The Corner

Legendary Wall Street strategist Barton Biggs was bold and outspoken. He was one of a kind during an era on a Wall Street that doesn’t exist anymore. As a money manager at Morgan Stanley for over 30 years, he would become their first global strategist. He studied creative writing at Yale University and was known for his gifted writing style. On Saturday, June 14, Biggs passed away.

I first came into contact with Biggs in the early 1990s, then already known for predicting the bull market in U.S. stocks that began in 1982 and he warned investors away from the Japanese stock market in 1989 before it collapsed. He would go on to cast in stone his reputation by advising investors to sell high-technology companies as they roared higher during in the late 1990s. Many in the press and within the industry took issue with that forecast only to wish they didn’t by the time the Dotcom Bubble came to an end. Biggs never cared what other firms or analysts thought as he was a true maverick and followed his own instincts.

A colleague of his Stephen Roach stated, “When I joined Morgan Stanley, we were a U.S.-centric business, and within three years, he [Biggs] said, ‘Look, I’m going to step down as U.S. strategist and redefine myself as a global strategist.’

“He was way ahead of the pack in discovering and committing himself personally to being one of Wall Street’s first global investors and global strategists.”

Reminiscing about Biggs, Michael Holland, chairman of New York-based Holland & Company, spoke out, “I think of a dinner in Rye, New York, at a fancy restaurant with Louis Rukeyser (financial journalist, columnist and commentator) and his wife and Barton Biggs and his wife and my wife and myself as one of the great evenings of entertainment and wisdom that I’ve experienced. He’s left a treasure behind.”

In Institutional Investor magazine’s annual poll, Biggs was voted among the top three U.S. portfolio strategists every year from 1976 to 1984. He and his global asset-allocation team took the top spot in 1998 and 1999. His global equity strategy team was first in 2000 and 2001. In 2003 he retired from Morgan Stanley to found Traxis Partners, a $1.5 billion hedge fund.

Biggs was not infallible as he totally missed the global market meltdown starting in 2007. Opining about the downturn Biggs stated, “There have been many bear markets that we’ve all lived through, but this has been the most severe and certainly has had the most personal effects on people’s lives. I’m interested as to how hubris and arrogance have destroyed people’s lives and not just the lives of the hedge-fund money managers, but the lives of their wives, children, dogs and everything else.”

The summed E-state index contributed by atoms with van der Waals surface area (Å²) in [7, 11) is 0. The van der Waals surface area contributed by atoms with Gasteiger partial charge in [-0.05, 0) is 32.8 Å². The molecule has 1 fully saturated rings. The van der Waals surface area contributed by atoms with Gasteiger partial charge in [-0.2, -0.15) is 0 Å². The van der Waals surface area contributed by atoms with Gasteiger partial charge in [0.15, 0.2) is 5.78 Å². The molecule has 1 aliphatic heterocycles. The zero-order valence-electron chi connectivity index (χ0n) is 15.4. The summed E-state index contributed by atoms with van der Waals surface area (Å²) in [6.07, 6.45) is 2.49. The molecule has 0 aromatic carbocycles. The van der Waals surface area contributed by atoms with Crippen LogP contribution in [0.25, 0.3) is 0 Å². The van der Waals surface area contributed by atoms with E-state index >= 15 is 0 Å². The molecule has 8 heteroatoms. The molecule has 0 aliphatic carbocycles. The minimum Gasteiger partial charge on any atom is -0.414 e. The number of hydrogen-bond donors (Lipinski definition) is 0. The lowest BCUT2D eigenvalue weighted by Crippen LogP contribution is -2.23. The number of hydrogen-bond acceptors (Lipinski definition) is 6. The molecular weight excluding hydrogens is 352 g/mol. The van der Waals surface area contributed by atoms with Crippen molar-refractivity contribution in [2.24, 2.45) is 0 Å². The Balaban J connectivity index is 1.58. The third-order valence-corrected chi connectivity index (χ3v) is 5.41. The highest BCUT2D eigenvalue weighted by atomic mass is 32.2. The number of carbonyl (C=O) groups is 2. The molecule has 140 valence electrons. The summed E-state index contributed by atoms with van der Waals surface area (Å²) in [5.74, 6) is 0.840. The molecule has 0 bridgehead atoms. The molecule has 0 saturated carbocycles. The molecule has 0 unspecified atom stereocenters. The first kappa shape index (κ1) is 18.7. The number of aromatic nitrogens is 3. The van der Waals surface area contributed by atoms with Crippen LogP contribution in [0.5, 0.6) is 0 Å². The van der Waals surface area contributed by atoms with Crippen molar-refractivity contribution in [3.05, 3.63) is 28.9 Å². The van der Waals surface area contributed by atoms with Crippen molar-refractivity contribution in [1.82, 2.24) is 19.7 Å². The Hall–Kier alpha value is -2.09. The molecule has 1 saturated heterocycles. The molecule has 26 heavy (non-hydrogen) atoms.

Biggs’ time at Morgan Stanley was a period when the firm became one of the pre-eminent brokerage and investment banks in the world. For its part, Morgan Stanley traces its heritage to J.P. Morgan & Company after the Glass–Steagall Act of 1933 separated commercial and investment banking. Henry S. Morgan, the son of J.P. Morgan, and Harold Stanley, left J.P. Morgan & Co. and partnered with folks from the old Drexel crowd to form Morgan Stanley at 2 Wall Street. Biggs became managing director and general partner of Morgan Stanley in May 1973. He was their first research director and established Morgan Stanley Investment Management in 1975. He served on their board until 1996.

“He was known as an independent thinker, colorful writer and one of the pioneers of emerging markets investing,” Morgan Stanley CEO James Gorman wrote, “and our firm benefited from his vision.”

Former Morgan Stanley CEO John Mack said, “He was totally independent. He thought out of the box and he got people to think out of the box. That’s how I’ll remember him, always as someone who was taking a much broader view or something that others had not thought of.”

While Biggs was no JP Morgan himself, he nevertheless was a giant among giants in this age. What was most striking was the fact that while many Wall Street types hedged their market comments on a daily basis, Biggs told it like it was —  whether you wanted to hear it or not.

Quote of the week: “We weren’t geniuses. We were just in the right place at the right time.” — Barton Biggs (speaking about Morgan Stanley).

Bart Ward is the chief executive officer of Ward & Co. Ltd. an Anoka-based registered investment adviser – specializing in the management of stock and bond portfolios in companies which are listed on the NYSE.

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